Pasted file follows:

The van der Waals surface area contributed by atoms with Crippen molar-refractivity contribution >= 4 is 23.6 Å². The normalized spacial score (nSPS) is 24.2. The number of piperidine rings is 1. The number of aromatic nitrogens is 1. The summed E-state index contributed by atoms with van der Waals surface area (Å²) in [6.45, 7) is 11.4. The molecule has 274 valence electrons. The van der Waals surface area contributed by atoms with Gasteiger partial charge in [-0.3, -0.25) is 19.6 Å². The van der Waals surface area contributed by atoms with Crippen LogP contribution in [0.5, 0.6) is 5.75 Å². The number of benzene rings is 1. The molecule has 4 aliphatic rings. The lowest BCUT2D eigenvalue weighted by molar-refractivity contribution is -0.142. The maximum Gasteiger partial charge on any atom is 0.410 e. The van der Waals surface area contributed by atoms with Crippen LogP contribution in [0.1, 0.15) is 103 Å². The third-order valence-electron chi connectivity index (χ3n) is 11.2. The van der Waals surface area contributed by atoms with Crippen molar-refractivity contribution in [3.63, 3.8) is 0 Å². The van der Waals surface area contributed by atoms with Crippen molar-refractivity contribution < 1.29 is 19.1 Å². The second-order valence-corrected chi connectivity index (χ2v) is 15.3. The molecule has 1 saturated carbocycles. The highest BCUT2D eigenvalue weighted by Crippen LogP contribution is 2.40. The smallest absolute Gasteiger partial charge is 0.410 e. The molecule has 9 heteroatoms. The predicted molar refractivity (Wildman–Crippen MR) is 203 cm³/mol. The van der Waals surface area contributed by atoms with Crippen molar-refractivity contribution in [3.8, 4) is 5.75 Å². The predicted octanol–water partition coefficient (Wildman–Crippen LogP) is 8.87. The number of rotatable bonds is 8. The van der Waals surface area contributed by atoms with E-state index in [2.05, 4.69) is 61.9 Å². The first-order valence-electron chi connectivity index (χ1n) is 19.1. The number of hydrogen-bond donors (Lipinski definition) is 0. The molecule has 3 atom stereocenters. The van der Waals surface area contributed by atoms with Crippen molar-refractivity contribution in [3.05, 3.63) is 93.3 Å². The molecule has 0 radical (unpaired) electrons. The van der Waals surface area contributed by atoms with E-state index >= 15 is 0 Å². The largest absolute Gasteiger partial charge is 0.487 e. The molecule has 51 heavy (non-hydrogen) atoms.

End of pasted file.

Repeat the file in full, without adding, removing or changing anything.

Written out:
The van der Waals surface area contributed by atoms with Crippen molar-refractivity contribution >= 4 is 23.6 Å². The normalized spacial score (nSPS) is 24.2. The number of piperidine rings is 1. The number of aromatic nitrogens is 1. The summed E-state index contributed by atoms with van der Waals surface area (Å²) in [6.45, 7) is 11.4. The molecule has 274 valence electrons. The van der Waals surface area contributed by atoms with Gasteiger partial charge in [-0.3, -0.25) is 19.6 Å². The van der Waals surface area contributed by atoms with Crippen LogP contribution in [0.5, 0.6) is 5.75 Å². The number of benzene rings is 1. The molecule has 4 aliphatic rings. The lowest BCUT2D eigenvalue weighted by molar-refractivity contribution is -0.142. The maximum Gasteiger partial charge on any atom is 0.410 e. The van der Waals surface area contributed by atoms with Crippen LogP contribution in [0.1, 0.15) is 103 Å². The third-order valence-electron chi connectivity index (χ3n) is 11.2. The van der Waals surface area contributed by atoms with Crippen molar-refractivity contribution in [3.63, 3.8) is 0 Å². The van der Waals surface area contributed by atoms with Crippen molar-refractivity contribution < 1.29 is 19.1 Å². The second-order valence-corrected chi connectivity index (χ2v) is 15.3. The molecule has 1 saturated carbocycles. The highest BCUT2D eigenvalue weighted by Crippen LogP contribution is 2.40. The smallest absolute Gasteiger partial charge is 0.410 e. The molecule has 9 heteroatoms. The predicted molar refractivity (Wildman–Crippen MR) is 203 cm³/mol. The van der Waals surface area contributed by atoms with Crippen molar-refractivity contribution in [3.8, 4) is 5.75 Å². The predicted octanol–water partition coefficient (Wildman–Crippen LogP) is 8.87. The number of rotatable bonds is 8. The van der Waals surface area contributed by atoms with E-state index in [2.05, 4.69) is 61.9 Å². The first-order valence-electron chi connectivity index (χ1n) is 19.1. The number of hydrogen-bond donors (Lipinski definition) is 0. The molecule has 3 atom stereocenters. The van der Waals surface area contributed by atoms with Crippen molar-refractivity contribution in [3.05, 3.63) is 93.3 Å². The molecule has 0 radical (unpaired) electrons. The van der Waals surface area contributed by atoms with E-state index >= 15 is 0 Å². The largest absolute Gasteiger partial charge is 0.487 e. The molecule has 51 heavy (non-hydrogen) atoms.